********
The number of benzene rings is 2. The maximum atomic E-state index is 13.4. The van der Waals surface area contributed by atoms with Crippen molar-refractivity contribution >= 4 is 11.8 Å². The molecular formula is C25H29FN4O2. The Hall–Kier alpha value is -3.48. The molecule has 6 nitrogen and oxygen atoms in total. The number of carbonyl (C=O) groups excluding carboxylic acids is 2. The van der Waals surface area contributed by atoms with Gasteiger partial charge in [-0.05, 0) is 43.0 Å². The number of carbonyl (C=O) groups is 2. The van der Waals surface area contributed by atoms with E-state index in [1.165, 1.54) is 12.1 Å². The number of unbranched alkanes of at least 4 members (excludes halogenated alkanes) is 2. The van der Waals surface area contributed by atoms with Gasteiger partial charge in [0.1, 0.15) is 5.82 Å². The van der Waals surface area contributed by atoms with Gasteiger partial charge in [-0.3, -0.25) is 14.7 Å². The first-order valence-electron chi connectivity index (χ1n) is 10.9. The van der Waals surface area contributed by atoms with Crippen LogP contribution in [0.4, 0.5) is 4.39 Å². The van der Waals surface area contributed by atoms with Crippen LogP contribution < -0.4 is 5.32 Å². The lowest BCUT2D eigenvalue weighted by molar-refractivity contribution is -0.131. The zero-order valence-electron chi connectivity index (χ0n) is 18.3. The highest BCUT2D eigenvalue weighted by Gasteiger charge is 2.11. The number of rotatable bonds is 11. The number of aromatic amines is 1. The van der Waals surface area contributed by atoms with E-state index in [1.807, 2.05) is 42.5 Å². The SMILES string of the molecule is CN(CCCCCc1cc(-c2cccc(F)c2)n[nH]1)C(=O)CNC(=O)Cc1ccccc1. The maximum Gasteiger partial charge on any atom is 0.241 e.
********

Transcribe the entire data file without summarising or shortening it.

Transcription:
The number of benzene rings is 2. The maximum atomic E-state index is 13.4. The van der Waals surface area contributed by atoms with Crippen molar-refractivity contribution >= 4 is 11.8 Å². The molecular formula is C25H29FN4O2. The Hall–Kier alpha value is -3.48. The molecule has 6 nitrogen and oxygen atoms in total. The number of carbonyl (C=O) groups excluding carboxylic acids is 2. The van der Waals surface area contributed by atoms with Gasteiger partial charge in [-0.05, 0) is 43.0 Å². The number of carbonyl (C=O) groups is 2. The van der Waals surface area contributed by atoms with E-state index in [1.165, 1.54) is 12.1 Å². The number of unbranched alkanes of at least 4 members (excludes halogenated alkanes) is 2. The van der Waals surface area contributed by atoms with Gasteiger partial charge in [0.1, 0.15) is 5.82 Å². The van der Waals surface area contributed by atoms with Gasteiger partial charge in [-0.3, -0.25) is 14.7 Å². The first-order valence-electron chi connectivity index (χ1n) is 10.9. The van der Waals surface area contributed by atoms with Crippen LogP contribution in [0.4, 0.5) is 4.39 Å². The van der Waals surface area contributed by atoms with Crippen LogP contribution < -0.4 is 5.32 Å². The lowest BCUT2D eigenvalue weighted by molar-refractivity contribution is -0.131. The zero-order valence-electron chi connectivity index (χ0n) is 18.3. The highest BCUT2D eigenvalue weighted by Gasteiger charge is 2.11. The number of rotatable bonds is 11. The number of aromatic amines is 1. The van der Waals surface area contributed by atoms with E-state index in [1.807, 2.05) is 42.5 Å². The SMILES string of the molecule is CN(CCCCCc1cc(-c2cccc(F)c2)n[nH]1)C(=O)CNC(=O)Cc1ccccc1. The maximum Gasteiger partial charge on any atom is 0.241 e.